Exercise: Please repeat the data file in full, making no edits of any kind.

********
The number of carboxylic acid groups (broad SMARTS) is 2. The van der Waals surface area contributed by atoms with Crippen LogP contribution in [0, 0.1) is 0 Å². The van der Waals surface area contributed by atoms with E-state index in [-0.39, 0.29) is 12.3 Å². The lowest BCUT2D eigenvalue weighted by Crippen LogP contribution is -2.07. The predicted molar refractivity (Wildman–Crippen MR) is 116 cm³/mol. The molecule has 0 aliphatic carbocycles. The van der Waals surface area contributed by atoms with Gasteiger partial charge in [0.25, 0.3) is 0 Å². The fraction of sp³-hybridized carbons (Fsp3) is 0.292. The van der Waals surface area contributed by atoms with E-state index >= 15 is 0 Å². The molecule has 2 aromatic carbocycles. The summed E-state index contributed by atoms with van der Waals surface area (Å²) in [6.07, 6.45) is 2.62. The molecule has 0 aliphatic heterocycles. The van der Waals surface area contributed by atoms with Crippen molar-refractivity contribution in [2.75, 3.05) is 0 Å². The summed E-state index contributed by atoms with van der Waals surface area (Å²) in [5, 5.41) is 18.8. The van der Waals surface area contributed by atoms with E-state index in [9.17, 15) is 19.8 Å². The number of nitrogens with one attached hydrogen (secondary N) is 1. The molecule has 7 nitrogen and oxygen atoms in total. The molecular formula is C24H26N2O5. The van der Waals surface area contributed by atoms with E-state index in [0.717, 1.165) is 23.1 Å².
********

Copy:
The number of carboxylic acid groups (broad SMARTS) is 2. The van der Waals surface area contributed by atoms with Crippen LogP contribution in [0, 0.1) is 0 Å². The van der Waals surface area contributed by atoms with E-state index in [-0.39, 0.29) is 12.3 Å². The lowest BCUT2D eigenvalue weighted by Crippen LogP contribution is -2.07. The predicted molar refractivity (Wildman–Crippen MR) is 116 cm³/mol. The molecule has 0 aliphatic carbocycles. The van der Waals surface area contributed by atoms with Gasteiger partial charge in [0.25, 0.3) is 0 Å². The fraction of sp³-hybridized carbons (Fsp3) is 0.292. The van der Waals surface area contributed by atoms with E-state index >= 15 is 0 Å². The molecule has 2 aromatic carbocycles. The summed E-state index contributed by atoms with van der Waals surface area (Å²) in [6.07, 6.45) is 2.62. The molecule has 0 aliphatic heterocycles. The van der Waals surface area contributed by atoms with Crippen molar-refractivity contribution in [2.75, 3.05) is 0 Å². The summed E-state index contributed by atoms with van der Waals surface area (Å²) in [5, 5.41) is 18.8. The van der Waals surface area contributed by atoms with E-state index in [9.17, 15) is 19.8 Å². The number of nitrogens with one attached hydrogen (secondary N) is 1. The molecule has 7 nitrogen and oxygen atoms in total. The molecular formula is C24H26N2O5. The van der Waals surface area contributed by atoms with E-state index in [0.717, 1.165) is 23.1 Å².